Tag Archives: Wagner

Take a Bow Mr. Wagner

Any good geek will tell you that for some movies it pays to stay in the theater through the end of the credits. Filmmakers sometimes like to give a little something extra for those who stay.

The Return of the King, the last of Peter Jackson’s Lord of the Rings films is no exception, though there is a twist. It’s not Jackson who’s giving the audience a little something: it’s Howard Shore, the composer of the film’s score.

As the film closes, we start with Annie Lennox singing her song “Into the West”.

Once that finishes, we move into a fairly standard instrumental medley, reprising the major themes from the trilogy.

Then we hear a nice closing sequence with the horns, woodwinds and strings coming together seeming to wind down the themes for the closing. The strings in particular play a theme that very much conveys a sense of a curtain slowly closing.

But then we start to hear something a bit unexpected. The woodwinds hold what you expect to be the closing chord when you hear the strings meander a bit once more and the low strings start a strong, loud upward crescendo sweeping the woodwinds up with them. Both grow stronger until you realize that somewhere in there the horns have come in and that all of them together a playing a very decidedly Wagnerian closing chord.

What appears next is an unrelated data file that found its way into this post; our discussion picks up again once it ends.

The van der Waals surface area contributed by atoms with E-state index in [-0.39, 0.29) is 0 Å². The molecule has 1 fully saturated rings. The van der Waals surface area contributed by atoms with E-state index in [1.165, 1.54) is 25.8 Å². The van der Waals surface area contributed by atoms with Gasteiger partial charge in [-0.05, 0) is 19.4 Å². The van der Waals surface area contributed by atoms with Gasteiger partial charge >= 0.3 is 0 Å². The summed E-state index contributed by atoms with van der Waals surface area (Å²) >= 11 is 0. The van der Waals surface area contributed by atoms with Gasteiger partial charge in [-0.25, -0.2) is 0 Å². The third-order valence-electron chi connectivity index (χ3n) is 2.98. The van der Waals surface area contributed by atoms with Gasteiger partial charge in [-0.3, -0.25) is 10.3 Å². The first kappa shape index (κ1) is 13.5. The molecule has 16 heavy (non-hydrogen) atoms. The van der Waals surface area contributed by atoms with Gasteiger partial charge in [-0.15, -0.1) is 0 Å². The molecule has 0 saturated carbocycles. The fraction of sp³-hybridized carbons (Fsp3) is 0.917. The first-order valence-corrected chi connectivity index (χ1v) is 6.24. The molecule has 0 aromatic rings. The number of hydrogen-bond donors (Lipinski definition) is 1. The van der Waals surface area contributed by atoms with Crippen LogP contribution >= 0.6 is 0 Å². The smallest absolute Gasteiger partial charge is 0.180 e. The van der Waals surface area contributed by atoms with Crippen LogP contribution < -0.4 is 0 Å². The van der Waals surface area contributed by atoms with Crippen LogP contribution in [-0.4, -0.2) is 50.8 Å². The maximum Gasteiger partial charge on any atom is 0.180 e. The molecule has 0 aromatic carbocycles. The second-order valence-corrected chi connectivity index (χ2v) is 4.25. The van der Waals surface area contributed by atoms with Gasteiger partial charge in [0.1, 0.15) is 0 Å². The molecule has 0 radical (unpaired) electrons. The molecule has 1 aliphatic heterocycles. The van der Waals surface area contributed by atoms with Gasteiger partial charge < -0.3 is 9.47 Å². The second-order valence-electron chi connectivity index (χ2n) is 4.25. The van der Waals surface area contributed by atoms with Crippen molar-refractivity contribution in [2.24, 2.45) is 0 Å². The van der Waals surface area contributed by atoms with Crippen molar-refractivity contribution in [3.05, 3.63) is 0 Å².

In less than a minute, Shore manages to take us out of his score for the Lord of the Rings and back to Wagner’s own Ring Cycle.

The clip here is from the original soundtrack, so it cuts short the thematic reprise after Annie Lennox’s song ends and comes before the Wagner homage. But you can hear the homage begin around 4:35 into it.

If you want to get the full effect, I strongly recommend you get the The Lord of the Rings: The Return of the King (The Complete Recordings). If you like Shore’s music, the entire set, while pricey, is a rare treasure: it’s ALL the music from the three films. And includes great, detailed musical commentary that explains the themes in depth. And this is one where I would get the physical box sets rather than the digital download.

For all the ink spilled about who’s Ring is better and whether Wagner influenced Tolkein or not, it’s nice to at least have Shore tip his hat to Wagner. Even if Wagner didn’t influence Tolkein, his influence on the aesthetics of film, particularly in terms of scores, is undeniable. And so of course he is an influence for the work that Shore and Jackson have done.

So, take a bow Mr. Wagner, you deserve it.

New Seattle Opera Blog Guest Post

Be sure to check out my new guest posting over at the Seattle Opera blog, Seattle Ring 2009: A New Wotan for the Ages. In it I share my thoughts on Greer Grimsley as Wotan, what his portrayal tells us about this year’s cycle, and how I’ve seen a new Wotan in this production.

Check it out, and my thanks to the Seattle Opera for letting me guest post.

It’s Wagner Season

I’ve been offline a bit but it seems appropriate to do a short post announcing with great joy that it’s time to celebrate another week of greed, murder, incest, destruction, loss and, finally, the end of the world.

Yes, dear reader, it’s Wagner season! The Seattle Opera has started their first cycle in the most recent of their every-four-year cycles.

Last night began with an excellent staging of Das Rheingold. Tonight we move on to the lovely, and poignant Die Walküre.